At 92, Norman Lear’s Got Some Great Advice for You about How to Live a Happy Life
The legendary TV writer and producer urges viewers to not get too caught up on past mistakes and messy history.
Norman Lear is an American television writer and producer who produced such 1970s sitcoms as All in the Family, Sanford and Son, One Day at a Time, The Jeffersons, Good Times, and Maude. As a political activist, he founded the advocacy organization People for the American Way in 1981 and has supported First Amendment rights and progressive causes. He is the author of the best-selling 2014 memoir Even This I Get to Experience.
Norman Lear: I would advise anyone, including myself, that any moment you understand your life is good, then everything that led up to it was worthwhile. And the reason I say that is not that I haven’t made mistakes. I’ve made some glorious mistakes and I’ve suffered in the life for those mistakes. But I’m sitting here talking to you this morning and my world, I am too concerned with the problems that envelop us everywhere. But in my personal world, I couldn’t be happier. I have six kids. They delight me thoroughly and they are all very close with one another. Our family get-togethers are the best thing going in my life. And so I figure, if I can say that at this moment, feel that at this moment, I wouldn’t change anything that got me here, you know. All the mistakes, all of the drama, all of the bullshit that went on earlier that was so much of which I was responsible for. If the moment you’re at is a great moment and you’re happy for who you are at this moment then everything that got you here is worthwhile. Because it’s all gone. That’s yesterday. Two of the most important words I think are over and next. When something is over, it is over and we’re all on to the next. And the hammock in the middle, between those two words, is what I think is meant by truly living in the moment. You know when I get up from this interview as great as it was, it’s over. There ain’t anything I can do if I wish to fix or change or I’ve done it; next. So I think being invested in next and not the past is best.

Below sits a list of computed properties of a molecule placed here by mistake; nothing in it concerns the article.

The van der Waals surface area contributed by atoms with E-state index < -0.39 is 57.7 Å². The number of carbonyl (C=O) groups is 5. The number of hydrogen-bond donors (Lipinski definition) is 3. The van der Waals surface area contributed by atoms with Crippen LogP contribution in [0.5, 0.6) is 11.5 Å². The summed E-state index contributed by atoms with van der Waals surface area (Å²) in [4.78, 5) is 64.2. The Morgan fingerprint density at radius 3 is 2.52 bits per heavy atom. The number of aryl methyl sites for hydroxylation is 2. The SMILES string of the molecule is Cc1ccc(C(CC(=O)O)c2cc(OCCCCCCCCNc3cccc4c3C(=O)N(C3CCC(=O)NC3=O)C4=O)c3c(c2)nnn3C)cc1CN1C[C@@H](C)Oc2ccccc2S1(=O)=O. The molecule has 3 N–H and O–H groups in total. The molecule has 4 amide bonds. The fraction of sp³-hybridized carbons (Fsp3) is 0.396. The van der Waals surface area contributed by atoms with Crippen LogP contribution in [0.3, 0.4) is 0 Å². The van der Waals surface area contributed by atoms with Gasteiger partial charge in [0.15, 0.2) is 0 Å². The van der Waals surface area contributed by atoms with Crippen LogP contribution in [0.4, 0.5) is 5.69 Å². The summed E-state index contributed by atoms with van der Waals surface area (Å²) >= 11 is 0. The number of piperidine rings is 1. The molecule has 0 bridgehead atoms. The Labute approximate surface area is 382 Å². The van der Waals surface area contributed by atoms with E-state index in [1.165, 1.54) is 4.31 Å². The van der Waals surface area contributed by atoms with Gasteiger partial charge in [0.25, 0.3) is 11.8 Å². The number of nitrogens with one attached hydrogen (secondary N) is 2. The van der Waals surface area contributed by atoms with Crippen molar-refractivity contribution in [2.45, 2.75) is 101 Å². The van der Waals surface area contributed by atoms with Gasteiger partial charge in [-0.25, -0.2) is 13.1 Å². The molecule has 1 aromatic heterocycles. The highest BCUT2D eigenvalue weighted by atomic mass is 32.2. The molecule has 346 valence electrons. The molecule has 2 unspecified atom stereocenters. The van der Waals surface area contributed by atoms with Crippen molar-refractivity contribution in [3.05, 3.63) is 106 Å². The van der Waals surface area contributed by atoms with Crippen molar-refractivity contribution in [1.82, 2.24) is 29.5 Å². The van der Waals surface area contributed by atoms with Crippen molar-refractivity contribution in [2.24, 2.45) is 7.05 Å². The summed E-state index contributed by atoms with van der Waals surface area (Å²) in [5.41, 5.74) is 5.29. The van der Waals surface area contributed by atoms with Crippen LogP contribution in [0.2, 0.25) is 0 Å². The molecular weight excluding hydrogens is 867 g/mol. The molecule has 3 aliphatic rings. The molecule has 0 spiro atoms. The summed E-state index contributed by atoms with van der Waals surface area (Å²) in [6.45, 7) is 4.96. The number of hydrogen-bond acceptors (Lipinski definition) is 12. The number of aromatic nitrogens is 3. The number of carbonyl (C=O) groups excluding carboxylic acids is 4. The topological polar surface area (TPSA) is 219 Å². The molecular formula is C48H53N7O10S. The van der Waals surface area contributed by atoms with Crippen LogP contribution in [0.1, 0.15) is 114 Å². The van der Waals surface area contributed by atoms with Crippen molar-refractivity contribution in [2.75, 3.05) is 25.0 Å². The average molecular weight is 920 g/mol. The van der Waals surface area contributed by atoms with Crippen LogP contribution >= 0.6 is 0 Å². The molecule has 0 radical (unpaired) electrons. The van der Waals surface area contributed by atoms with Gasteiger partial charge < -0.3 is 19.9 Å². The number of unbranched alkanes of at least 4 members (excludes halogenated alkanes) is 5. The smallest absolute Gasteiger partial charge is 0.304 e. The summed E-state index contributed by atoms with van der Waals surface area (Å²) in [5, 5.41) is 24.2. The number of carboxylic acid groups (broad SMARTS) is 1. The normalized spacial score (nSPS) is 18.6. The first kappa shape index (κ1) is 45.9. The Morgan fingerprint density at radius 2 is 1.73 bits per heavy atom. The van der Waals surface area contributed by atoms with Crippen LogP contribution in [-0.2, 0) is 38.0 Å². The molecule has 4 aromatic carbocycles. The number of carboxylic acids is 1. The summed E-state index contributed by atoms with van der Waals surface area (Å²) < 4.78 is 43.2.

The legendary TV writer and producer urges viewers to not get too caught up on past mistakes and messy history: "I would advise anyone, including myself, that any moment you understand your life is good, then everything that led up to it was worthwhile."
Lear's latest book is his best-selling 2014 memoir Even This I Get to Experience.
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